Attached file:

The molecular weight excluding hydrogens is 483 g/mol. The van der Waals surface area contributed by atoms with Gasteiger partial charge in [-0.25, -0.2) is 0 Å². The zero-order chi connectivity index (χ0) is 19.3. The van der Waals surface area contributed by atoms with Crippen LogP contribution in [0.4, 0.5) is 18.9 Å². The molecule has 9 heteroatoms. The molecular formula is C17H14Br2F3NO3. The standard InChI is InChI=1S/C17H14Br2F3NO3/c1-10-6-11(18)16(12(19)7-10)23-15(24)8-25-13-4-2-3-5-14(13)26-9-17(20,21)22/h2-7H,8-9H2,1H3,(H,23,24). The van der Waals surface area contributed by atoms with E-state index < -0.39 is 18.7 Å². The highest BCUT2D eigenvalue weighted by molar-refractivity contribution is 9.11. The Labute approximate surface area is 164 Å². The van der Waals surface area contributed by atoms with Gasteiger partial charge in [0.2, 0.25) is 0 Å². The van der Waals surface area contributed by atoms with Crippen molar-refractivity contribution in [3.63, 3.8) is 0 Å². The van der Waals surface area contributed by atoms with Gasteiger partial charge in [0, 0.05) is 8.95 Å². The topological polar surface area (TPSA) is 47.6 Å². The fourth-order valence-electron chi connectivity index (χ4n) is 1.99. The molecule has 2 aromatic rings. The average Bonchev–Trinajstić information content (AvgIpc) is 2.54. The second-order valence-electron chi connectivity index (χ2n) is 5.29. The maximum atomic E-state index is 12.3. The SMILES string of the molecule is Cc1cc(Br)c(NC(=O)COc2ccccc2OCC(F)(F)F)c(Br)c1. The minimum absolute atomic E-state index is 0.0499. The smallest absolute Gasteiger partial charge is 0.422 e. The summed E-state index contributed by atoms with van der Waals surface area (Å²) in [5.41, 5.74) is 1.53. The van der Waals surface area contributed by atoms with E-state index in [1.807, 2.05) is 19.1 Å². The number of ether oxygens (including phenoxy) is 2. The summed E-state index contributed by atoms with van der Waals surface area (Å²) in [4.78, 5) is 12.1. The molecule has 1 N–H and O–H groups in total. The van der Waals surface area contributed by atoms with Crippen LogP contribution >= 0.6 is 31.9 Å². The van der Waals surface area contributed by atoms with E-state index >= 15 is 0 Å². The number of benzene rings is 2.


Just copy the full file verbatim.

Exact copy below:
The molecular weight excluding hydrogens is 483 g/mol. The van der Waals surface area contributed by atoms with Gasteiger partial charge in [-0.25, -0.2) is 0 Å². The zero-order chi connectivity index (χ0) is 19.3. The van der Waals surface area contributed by atoms with Crippen LogP contribution in [0.4, 0.5) is 18.9 Å². The molecule has 9 heteroatoms. The molecular formula is C17H14Br2F3NO3. The standard InChI is InChI=1S/C17H14Br2F3NO3/c1-10-6-11(18)16(12(19)7-10)23-15(24)8-25-13-4-2-3-5-14(13)26-9-17(20,21)22/h2-7H,8-9H2,1H3,(H,23,24). The van der Waals surface area contributed by atoms with E-state index < -0.39 is 18.7 Å². The highest BCUT2D eigenvalue weighted by molar-refractivity contribution is 9.11. The Labute approximate surface area is 164 Å². The van der Waals surface area contributed by atoms with Gasteiger partial charge in [0.2, 0.25) is 0 Å². The van der Waals surface area contributed by atoms with Crippen molar-refractivity contribution in [3.63, 3.8) is 0 Å². The van der Waals surface area contributed by atoms with Gasteiger partial charge in [0, 0.05) is 8.95 Å². The topological polar surface area (TPSA) is 47.6 Å². The fourth-order valence-electron chi connectivity index (χ4n) is 1.99. The molecule has 2 aromatic rings. The average Bonchev–Trinajstić information content (AvgIpc) is 2.54. The second-order valence-electron chi connectivity index (χ2n) is 5.29. The maximum atomic E-state index is 12.3. The SMILES string of the molecule is Cc1cc(Br)c(NC(=O)COc2ccccc2OCC(F)(F)F)c(Br)c1. The minimum absolute atomic E-state index is 0.0499. The smallest absolute Gasteiger partial charge is 0.422 e. The summed E-state index contributed by atoms with van der Waals surface area (Å²) in [5.41, 5.74) is 1.53. The van der Waals surface area contributed by atoms with E-state index in [1.807, 2.05) is 19.1 Å². The number of ether oxygens (including phenoxy) is 2. The summed E-state index contributed by atoms with van der Waals surface area (Å²) in [4.78, 5) is 12.1. The molecule has 1 N–H and O–H groups in total. The van der Waals surface area contributed by atoms with Crippen LogP contribution >= 0.6 is 31.9 Å². The van der Waals surface area contributed by atoms with E-state index >= 15 is 0 Å². The number of benzene rings is 2.